majii, welcome back, and I don't think I am employing a double standard if I say that I think the term "frustrati" is within the bounds of the kind of dialog I am trying to encourage here. In fact I like that word so much I might have to borrow it sometime.

  4. "Republicans take from the poor and give to the rich, and Democrats take from the rich and give to the poor."

    I find it hard to believe you believe that. Say it ain't so Joe.

  5. Well take a look at the chart KP. How else do you explain it? And listen to every debate on social programs or tax policy.

    Democrats want to increase the minimum wage, expand unemployment benefits, increase the earned income tax credit, provide more education funding, school lunches, food stamps, Medicare, Medicaid etc., and they want to increase tax rates on the rich.

    Republicans want students to pay higher fees at public universities, cut Medicare and Medicaid, privatize Social Security, reduce federal spending for parks, education, housing and most everything else that would benefit poor people, and reduce taxes on the wealthy. If that's not Robin Hood in reverse, what is?

  6. Ahhh ... I think I understand. By using the labels Dem or Repub you are defining a narrow sub set of people/citizens who hold elected office. Who by the way, represent a small fraction of us who are forced to choose between increasingly polar opposite candidates who don't believe or govern as we Hope.

    Consider yourself fortunate (or troubled) that these issues are so clear to you. The rest of us (the majority) are as mad as hell at you Dems and Repub.

  7. As if a chart can accurately describe individuals (people). Some of whom are Dems and some of whom are Repub. Most of us are neither but are asked to choose between them and are angered by being told who we are.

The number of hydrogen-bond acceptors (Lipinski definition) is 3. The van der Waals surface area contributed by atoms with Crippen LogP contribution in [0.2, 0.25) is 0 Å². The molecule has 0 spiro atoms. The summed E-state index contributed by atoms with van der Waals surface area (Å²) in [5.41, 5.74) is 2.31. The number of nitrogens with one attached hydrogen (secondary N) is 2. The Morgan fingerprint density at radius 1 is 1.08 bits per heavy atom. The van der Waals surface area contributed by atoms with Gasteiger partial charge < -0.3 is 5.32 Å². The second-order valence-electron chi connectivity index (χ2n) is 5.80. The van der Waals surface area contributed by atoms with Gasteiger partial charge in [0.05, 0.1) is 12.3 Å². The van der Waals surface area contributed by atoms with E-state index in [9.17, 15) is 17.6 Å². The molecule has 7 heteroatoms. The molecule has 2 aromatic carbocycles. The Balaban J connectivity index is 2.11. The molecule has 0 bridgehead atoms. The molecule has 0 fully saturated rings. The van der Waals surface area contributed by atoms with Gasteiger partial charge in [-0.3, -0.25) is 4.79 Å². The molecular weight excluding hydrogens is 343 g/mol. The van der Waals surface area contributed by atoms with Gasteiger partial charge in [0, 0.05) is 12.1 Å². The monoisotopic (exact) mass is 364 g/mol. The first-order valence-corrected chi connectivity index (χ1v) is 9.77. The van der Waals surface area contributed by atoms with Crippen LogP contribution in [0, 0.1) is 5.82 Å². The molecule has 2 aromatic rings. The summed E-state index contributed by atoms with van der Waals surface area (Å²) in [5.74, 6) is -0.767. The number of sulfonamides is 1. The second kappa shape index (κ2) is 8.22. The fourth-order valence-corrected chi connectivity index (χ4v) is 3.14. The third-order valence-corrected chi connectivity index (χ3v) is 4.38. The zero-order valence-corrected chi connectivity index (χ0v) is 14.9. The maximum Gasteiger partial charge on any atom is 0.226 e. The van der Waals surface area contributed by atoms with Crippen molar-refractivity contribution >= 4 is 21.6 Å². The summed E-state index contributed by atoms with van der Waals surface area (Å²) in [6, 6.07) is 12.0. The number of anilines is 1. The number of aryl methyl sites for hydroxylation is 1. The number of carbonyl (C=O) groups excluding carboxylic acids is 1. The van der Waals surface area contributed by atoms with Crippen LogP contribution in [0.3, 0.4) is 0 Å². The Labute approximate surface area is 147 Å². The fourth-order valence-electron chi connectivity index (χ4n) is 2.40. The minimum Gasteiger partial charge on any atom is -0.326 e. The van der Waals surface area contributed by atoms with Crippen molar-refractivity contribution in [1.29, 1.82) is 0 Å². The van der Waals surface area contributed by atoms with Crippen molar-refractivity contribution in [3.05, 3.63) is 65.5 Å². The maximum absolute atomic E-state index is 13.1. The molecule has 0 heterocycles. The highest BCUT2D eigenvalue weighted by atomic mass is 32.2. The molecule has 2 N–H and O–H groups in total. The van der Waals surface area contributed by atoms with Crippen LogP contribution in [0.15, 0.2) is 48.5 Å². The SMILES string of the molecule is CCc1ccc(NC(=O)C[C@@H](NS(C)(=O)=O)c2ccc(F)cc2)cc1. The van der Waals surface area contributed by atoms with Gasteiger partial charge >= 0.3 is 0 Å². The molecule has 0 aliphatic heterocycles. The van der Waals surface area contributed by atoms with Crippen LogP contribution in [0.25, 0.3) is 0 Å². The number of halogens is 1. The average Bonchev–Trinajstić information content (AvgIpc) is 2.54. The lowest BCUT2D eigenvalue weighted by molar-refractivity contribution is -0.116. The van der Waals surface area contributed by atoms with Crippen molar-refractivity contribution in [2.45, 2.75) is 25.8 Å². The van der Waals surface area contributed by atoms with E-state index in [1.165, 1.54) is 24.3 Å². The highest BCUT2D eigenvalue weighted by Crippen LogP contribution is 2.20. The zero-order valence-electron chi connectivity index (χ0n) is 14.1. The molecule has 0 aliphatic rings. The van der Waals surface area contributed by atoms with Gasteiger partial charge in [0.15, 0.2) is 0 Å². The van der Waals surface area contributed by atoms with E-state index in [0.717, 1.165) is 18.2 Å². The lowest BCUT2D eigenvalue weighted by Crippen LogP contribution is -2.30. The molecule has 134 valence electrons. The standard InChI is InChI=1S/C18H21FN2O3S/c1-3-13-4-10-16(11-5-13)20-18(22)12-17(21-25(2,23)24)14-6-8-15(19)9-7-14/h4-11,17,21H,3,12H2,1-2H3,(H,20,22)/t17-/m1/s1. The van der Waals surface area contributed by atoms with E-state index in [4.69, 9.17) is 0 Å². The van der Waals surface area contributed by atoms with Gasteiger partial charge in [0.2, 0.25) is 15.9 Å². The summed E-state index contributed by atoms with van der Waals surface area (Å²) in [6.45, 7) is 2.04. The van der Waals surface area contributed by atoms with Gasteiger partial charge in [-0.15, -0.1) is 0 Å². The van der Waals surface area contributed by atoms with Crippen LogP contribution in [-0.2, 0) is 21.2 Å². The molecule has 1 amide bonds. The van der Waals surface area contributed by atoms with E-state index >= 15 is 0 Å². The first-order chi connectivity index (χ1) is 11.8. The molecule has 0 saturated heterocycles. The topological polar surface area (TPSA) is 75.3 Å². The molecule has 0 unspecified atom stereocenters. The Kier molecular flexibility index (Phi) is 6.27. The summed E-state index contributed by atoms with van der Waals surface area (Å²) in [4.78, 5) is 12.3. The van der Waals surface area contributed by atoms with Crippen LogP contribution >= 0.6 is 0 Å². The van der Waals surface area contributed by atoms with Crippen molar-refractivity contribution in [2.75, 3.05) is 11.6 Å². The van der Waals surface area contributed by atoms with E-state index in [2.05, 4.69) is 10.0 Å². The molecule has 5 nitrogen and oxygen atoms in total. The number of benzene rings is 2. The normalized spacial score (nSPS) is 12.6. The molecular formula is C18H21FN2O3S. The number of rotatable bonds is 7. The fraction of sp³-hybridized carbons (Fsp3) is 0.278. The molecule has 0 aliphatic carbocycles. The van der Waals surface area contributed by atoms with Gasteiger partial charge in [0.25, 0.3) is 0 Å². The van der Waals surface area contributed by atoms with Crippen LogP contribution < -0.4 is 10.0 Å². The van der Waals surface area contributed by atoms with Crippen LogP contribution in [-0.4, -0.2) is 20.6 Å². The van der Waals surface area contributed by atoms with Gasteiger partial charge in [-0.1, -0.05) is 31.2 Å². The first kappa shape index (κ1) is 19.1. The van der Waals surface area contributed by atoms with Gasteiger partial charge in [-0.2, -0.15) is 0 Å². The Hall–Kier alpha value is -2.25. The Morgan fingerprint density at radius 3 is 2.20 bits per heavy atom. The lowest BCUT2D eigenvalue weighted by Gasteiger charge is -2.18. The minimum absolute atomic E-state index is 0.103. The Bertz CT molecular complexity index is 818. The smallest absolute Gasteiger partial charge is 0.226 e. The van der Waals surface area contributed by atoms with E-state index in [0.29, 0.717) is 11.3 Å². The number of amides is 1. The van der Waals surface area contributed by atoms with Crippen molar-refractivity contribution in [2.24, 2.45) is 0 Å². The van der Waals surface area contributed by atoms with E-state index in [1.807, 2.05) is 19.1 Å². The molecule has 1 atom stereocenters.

Who am I? I am okay with paying more taxes. I am okay with VAT. I dislike our trade policies. I want "don't ask don't tell repealed". I think a rising tide of small business will lift all boats. I am angry at Wall Street. I want to see more political pragmatism. I am tired of finger pointing left to right or right to left. I don't care if you smoke mary jane. I have a child with cancer and want Americans with pre-existing disease to have medical coverage. I favor off shore drilling. I want more nuclear power plants. I don't own a house a car or anything else. If you think you know, I caution you that you don't. I am the in the majority; the middle; and we are not pleased.

  8. How many jobs do the poor create?

  9. KP, if your point is that politicians should be spending more time trying to solve the practical problems of people like yourself instead of simply advancing their own ideological agendas, then you couldn't be more right.

    And Harrison, if you're saying that rich people create more jobs because they can afford to pay their gardeners and their cooks and their lawyers and accountants, and they can invest the capital to create a company that employs people, then of course you're right, but that ignores the question Marxists would ask, which is, how did the rich person get to be rich in the first place. Perhaps it was because he was profiting from exploiting his workers. In which case it was actually the poor who created all that wealth, and therefore the workers who actually create the jobs. I'm not about to try to resolve that argument here, but I just want to point out that it is a bit simplistic to suggest that there is a direct relationship between reducing the tax rates for rich people and creating jobs. Let's take someone who is rich because he is a star professional athlete for example. That person is not creating any jobs. He is just an employee providing entertainment for people, which people value enough to pay him a very high salary. And let's say that professional athlete uses his very high salary to buy expensive automobiles imported from Germany, or villas in France. How many jobs for Americans are they creating by doing that?